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-o. XXXVIII MA NNING, S. C., WEDNESDAY, SEPTEMBER 11, 1918
HUNS IN GRAVE
, V'sition in Which Allies Hold Enemy
Filled With Possibilities
,ENEMY STILL GIVES GROUND
Soldiers of Petain Push Eastward To
ward Oise With Flanks Near St.
' Quentin and La Fere-Franco
Americans Make Headway in
Movement for Conquest of
St. Gobain Forest-Brit
ish Near Armentieres
The critical military positions cf
he Germans from the region west of
Cambrai southward to the St. Gobain
massif and around this strong bastion
estward to the territory orth and
stheast of Soissons continues to
Wd the eyes of the world.
For teh moment the tactical maneu
vers of the belligerents in Artois anI
'Flanders as well as eastward of Sois
sons into Champagne, although they
are still of the greatest import, eces
sarily continue to take second ph!ic in
interest to those sectors which are
filled with mometous possibilities,
where a successful move by the allies
may bring a quick change in the en
tire- German battle front, or, on the
contrary, a determined stand by the
enemy with the large reinforcemenIts
in man and gun power he is known to
have assembled may result, for a time
at least, i a stalemate in the game
which is being played by the allies
to crack the already demoralized Ger
The heavy rains of t\e past few
days haveturned lowlands throughout
the fighting zones into quagmires,
but on those sectors of the high
ground between Cambrai and Soissens
.the storms have not kept the British
and French armies from moving for.
tward. Nor have they served to lessen
the strength of the enemy's resi -
N. .r Cauzacourt and Havrincourt
the British have pressed on a little
MCI TO BE CALLED
FIRST FOR SERVICE
Crowder Issues Statement for New
Washington, Sept. 10.-Youths of
19 and 20 years and men between the
ages of 32 and 36, inclusive, who reg
ister Thursday will first b called to
the -colors. Provost Marshal Geenral
Crowder announced today and until
the supply of available fighting ma
terial in their ranks has bcen ex
hausted older men will not be induct.
ed into service.
Questionnaires will go out first to
registrants of those ages adn local
boards have, been ordered to proceed
with their speedy classification so that
some of them may be called in Octo
Crowder Asks Help
Pftinting out that in classifying men
above the ages of 31 the army draft
would be "attacking the country's
econpmic life and entering an unex
plored field," General Crowder in a
public statement to all employers and
indlustrial' representatives besought
their aid in applying the plas of in..
dlustrial deferments so that the "main
tenance of the military establishment
of the national interest dur~ng the
emergency'' may not be interfered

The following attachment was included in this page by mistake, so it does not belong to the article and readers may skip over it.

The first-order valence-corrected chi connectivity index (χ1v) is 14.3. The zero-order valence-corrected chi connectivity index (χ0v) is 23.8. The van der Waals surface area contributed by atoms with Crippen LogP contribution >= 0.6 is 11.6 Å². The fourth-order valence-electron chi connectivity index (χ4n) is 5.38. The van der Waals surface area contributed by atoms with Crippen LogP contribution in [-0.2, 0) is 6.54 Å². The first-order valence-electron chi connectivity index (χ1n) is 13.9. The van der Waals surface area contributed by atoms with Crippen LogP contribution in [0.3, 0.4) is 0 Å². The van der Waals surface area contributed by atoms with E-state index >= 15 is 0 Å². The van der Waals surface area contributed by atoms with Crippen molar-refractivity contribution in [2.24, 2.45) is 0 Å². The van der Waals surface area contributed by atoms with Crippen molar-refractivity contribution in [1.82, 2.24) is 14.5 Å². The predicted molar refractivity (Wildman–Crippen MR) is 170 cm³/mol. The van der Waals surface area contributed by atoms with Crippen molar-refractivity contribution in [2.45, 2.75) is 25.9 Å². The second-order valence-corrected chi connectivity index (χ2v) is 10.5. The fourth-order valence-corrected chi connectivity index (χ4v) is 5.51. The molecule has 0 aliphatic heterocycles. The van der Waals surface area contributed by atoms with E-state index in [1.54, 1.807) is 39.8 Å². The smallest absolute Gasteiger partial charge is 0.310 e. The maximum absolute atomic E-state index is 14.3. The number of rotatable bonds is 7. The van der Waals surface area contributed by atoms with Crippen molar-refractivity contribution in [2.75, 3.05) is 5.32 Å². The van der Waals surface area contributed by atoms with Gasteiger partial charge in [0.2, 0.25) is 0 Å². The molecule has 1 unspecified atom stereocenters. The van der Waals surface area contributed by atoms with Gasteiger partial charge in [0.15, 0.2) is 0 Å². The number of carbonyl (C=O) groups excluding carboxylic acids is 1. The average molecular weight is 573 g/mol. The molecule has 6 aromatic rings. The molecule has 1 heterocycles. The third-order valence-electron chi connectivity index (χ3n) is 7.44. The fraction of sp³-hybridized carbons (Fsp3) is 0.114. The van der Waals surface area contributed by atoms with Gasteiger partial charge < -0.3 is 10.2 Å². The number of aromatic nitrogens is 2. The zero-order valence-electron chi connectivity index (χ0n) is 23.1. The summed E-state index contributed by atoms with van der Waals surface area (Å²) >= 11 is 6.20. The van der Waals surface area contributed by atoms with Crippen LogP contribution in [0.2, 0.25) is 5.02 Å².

Hefcre issuing his aipejal, General
Crowder had again pointed1 out that
in estimates of experts the war (de
partment could expct to draw from
the c'lasses above 31 only 60l ,000 men
physically fit for military service and
not entitled to deferred classification
on the grounds of dependency or oe
cup~ation. ile also said that men of
19 and1( 20 calledI were entitled to ad..
mission to the students' training corps
at the 400 secondary schools wvith
which the war departments had made
contracts, but add~edi that this corps5
would number 150,000 men, while
over 3,000,000 youths belowv 21 will
register Thursday. Methods of seleet
ing those to be inducted into military
service, and edIuucational training
corps, he said, were the concern of
other branches of the administration.
......-..Appeals to Employers ......
General Crowder asks employersi to
study7 their plants and industry to 'sin
gen out :enllv indispensable indlvidu
farther toward Cambrai, in the for
mer region after having put . down
counterattacks by the Germans who
endeavored to reclaim the high
ground won by the British in Sundays
fighting. To the south the French
fromn the district west of St. Quentio
southwaird to the western side of the
St. Gobain forest have pushed east
ward toward the Oise, which they are
virtually upon all along this frwt,
!th the;r flanks now resting dang r
,ously near both St. Quentin and La
F ire. St. Quentin now stands only a
little more than three miles away
while La Fere is so closely encroached
upon from the west and outflanked
from tile north that seemingly it soon
The maneuveis of the French have
added materially to their program of
turning the St. Gobain forest from the
west and. also the capture of St. Quen
tin, and the French and Americans
who are fighting shoulder to shoulder
northeats of Soissons continue to car
ry out successfully a co-related -mnov e
ment having the conquest of the St.
Gobain forest in view and aiso the
outflanking of the German positions
to the east. In their latest endeavors
the Franco-American forces ha.
made some sligt progress i. the fat e
of the extremely stubborn resistance
of the enemy. Likewise, in the sector
east of Soissons, the French and
Americans have gained additional
ground between the Vesle and Aisne
Far to the north the British noy
are so nearly upon Armgntieres that a
few more strides forward seemmigly
will place them in a position to naike
the one time cotton spinning th-r.
for the asking. La Basso also daily is
being brought nearer in this genera]
movement, which apparently has as
its ultimate objective the recapture of
Lille, and possibly the eventual fall
ing back of the German line north
ward to Belgium.
als ,and to study the conditions of de
ferment as provided in the regaa
tions, mentioning the possibility of
"training substitutes and the availa
bility of women workers." ie dis.
cussed the figures of thc last draft
and said that th enumber of Class 3
registrants under it amounted to on
ly 6 per cent of the population.
Cessation of enlistments, G( -feral
Crowder said, will protect indistry
aaginst irregular and uncontroll:.bie
sources of derangement , but throw
much responsibility on the drr:t rma
chinery, and he asked rmploycrs :m.!
induatrial representativ"s to 'hare
that responsibility with :in.
General Crowder today r.lso 6:sued
a request to editors of morning news.
papers that they publish this legend
on the first page of their papers to
"Provost Marshal General Crowder
says: 'I want every flag flying and
every band playing on res'istrationt
OF NEW YORK HANE
New York, Sept. 10-Wall street
precedlent was shatteredl today by the
announcemni(It that Miss Lil) an G.
.Jones has been appointed cat-hier of
the Bank of Cuba, the New York
branch of the National Hank ot (Coba,
replacing a draftedl man. She P. New
York's first wvoman b~ank cashwer.
Miss Jones, who is not yet 30u, tar'
pirecedent wasI shattered today by the
stenogra pher. Officials of( b I
say she is an expert in fore-i ex
change, one of the most intrk-ate
bra~ches of banking and this branx:-h